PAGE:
During his prep days, Florida native Mark Cato earned a reputation for being a skilled quarterback, hard-nosed leader and big-time winner.
Gainesville High School went 25-3 in his two years as a starter and finished as the 2012 FHSAA Class 6A runner-up when he was a senior. In his final season, he passed for 30 touchdowns and garnered all-state honors for a talented team that sent players to Vanderbilt, Florida and Louisville.
Despite his success, Cato was largely overlooked by college coaches. Florida, Florida Atlantic and UCF invited him to be a preferred walk-on. He also heard from Stetson, which was bringing back football, and NCAA Division II Nebraska-Kearney.
Then he found the perfect fit with a startup Division II program at Florida Tech.
That’s what the 6-2, 205-pound Cato has done for a Gulf South Conference program now in its fourth season of football. Earlier this season the third-year starter and two-time team captain helped 16th-ranked Florida Tech crack the Division II Top 25 rankings for the first time. Last week, Cato passed for 357 yards and two touchdowns as the Panthers beat FCS Presbyterian, 28-7.
On Saturday, Florida Tech (4-0, 2-0 GSC) plays at first-year program West Florida (2-2, 0-1) in ASN’s Division II Game of the Week. Cato enters the game as the GSC leader in multiple categories, including pass efficiency rating (155.5). The redshirt junior is second in the league in total offense (276.5 yards per game), passing yards (250.8 ypg) and passing TDs (eight) and has rushed for three scores.
With Cato at the controls, the experienced Panthers are averaging 37.8 points per game and in the top 20 nationally in total offense (513.5 ypg), passing (295.5 ypg) and rushing (218 ypg).
“Mark [Cato] is a guy who can do it all,” Florida Tech coach Steve Englehart said. “He is a leader, directs the offense, takes care of the football and gets first downs on third down. It’s not an easy thing to start up a program, but Mark [Cato] has definitely made it easier.”
Cato won the starting job after redshirting as a freshman in 2013, when the Panthers posted a 5-7 mark in their first season. The following fall he made the USA College Football Freshman All-America Team and was the GSC Offensive Freshman of the Year and second-team all-conference. He passed for 2,926 yards and 32 TDs, the seventh-most in the nation, for a 6-5 team. (Three of those losses were to nationally ranked teams, including FCS school Bethune-Cookman, by three points or fewer.)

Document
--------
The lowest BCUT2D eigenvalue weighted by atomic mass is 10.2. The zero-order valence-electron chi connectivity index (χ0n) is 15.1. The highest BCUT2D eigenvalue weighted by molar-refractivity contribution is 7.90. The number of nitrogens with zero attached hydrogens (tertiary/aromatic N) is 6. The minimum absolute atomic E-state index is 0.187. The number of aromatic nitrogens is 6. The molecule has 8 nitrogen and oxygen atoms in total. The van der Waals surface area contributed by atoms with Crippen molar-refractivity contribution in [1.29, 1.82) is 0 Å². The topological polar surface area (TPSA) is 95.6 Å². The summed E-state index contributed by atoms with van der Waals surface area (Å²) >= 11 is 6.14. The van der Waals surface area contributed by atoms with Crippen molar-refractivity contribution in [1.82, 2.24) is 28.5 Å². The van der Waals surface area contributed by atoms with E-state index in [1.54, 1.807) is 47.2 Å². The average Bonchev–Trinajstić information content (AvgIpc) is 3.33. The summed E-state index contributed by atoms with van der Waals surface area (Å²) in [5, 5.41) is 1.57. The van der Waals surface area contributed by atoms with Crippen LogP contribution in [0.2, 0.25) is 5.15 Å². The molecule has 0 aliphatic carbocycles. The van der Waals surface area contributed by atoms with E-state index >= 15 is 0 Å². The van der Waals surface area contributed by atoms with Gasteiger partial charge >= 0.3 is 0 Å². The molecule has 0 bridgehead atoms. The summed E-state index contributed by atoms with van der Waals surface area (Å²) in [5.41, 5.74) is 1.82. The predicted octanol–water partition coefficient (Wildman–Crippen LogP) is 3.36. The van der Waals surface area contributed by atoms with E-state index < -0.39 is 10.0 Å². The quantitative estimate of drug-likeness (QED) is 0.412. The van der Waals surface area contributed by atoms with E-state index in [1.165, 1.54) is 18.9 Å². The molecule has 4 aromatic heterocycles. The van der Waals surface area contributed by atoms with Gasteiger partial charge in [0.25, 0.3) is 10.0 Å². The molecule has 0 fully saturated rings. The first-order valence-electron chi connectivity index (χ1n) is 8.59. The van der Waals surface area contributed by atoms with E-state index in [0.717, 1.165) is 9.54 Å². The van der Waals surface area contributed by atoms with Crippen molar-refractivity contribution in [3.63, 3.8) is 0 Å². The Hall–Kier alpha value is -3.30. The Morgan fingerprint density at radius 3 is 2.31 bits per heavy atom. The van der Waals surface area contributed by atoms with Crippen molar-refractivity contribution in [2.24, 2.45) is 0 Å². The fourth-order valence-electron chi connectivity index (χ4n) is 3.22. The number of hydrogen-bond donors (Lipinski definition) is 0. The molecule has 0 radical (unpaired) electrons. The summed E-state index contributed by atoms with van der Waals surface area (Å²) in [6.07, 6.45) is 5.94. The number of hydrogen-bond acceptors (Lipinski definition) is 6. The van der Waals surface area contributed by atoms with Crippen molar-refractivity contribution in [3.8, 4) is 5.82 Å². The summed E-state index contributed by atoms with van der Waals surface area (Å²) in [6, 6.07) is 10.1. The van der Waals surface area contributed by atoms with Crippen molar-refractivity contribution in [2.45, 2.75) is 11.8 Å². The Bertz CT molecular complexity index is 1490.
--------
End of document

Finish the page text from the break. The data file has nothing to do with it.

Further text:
That season, Cato had four games with at least four TD passes and a streak of 159 consecutive throws without an interception. He accounted for six TDs in his collegiate debut at Stetson and passed for the go-ahead score late in a win over No. 12 Tarleton State at AT&T Stadium, home of the Dallas Cowboys.
“I knew that he was skilled and won in high school, but it was amazing to see the charisma he brought as a true freshman while on the scout team,” Englehart said. “When he was a redshirt freshman, something just told me gut-wise we had to go with him, and when I did, our whole team got motivated even more.”
Last season, Florida Tech went 7-4 as Cato battled elbow and foot injuries but still passed for 19 TDs and rushed for seven scores in 10 games. After dislocating his non-throwing (left) elbow in a season-opening loss to Newberry, Cato sat out a loss at Southeastern Louisiana. He returned to account for three TDs in a win over Warner and passed for 353 yards and five scores in a loss at North Alabama.
The Panthers followed with six consecutive wins, highlighted by an upset of top-ranked West Georgia as Cato accounted for three TDs but missed the playoffs after losing to Valdosta State in the regular season finale.
“Mark has been a warrior,” Englehart said. “Last year, he was hurt all season. One of the reasons we lost to Newberry was because he dislocated his elbow. He also had a foot sprain and wore a walking boot all day every day then took it off to put on his cleats for practice and games. He’s a tough kid.”
Cato, who has business aspirations for life after football, credits his dad for developing that toughness.
“I’d get home from practice, and my dad would throw with me in the backyard,” Cato said. “The 30-minute after-practice practices were the lucky days. I loved throwing the ball around with him since I was a little kid. He was tough on me, but he helped me become the best I could be.”
With 29 players returning for their senior season, Cato expected this to be a big year for the Panthers. So far, it has been as they’re nationally ranked, in part because of a once-lightly recruited quarterback.
“You never know, I could have walked on at Florida and had a chance to play,” Cato said. “Sometimes you just have to make a decision, and I couldn’t be happier with mine. I love my coaches and teammates, and I’m playing football in an awesome place.”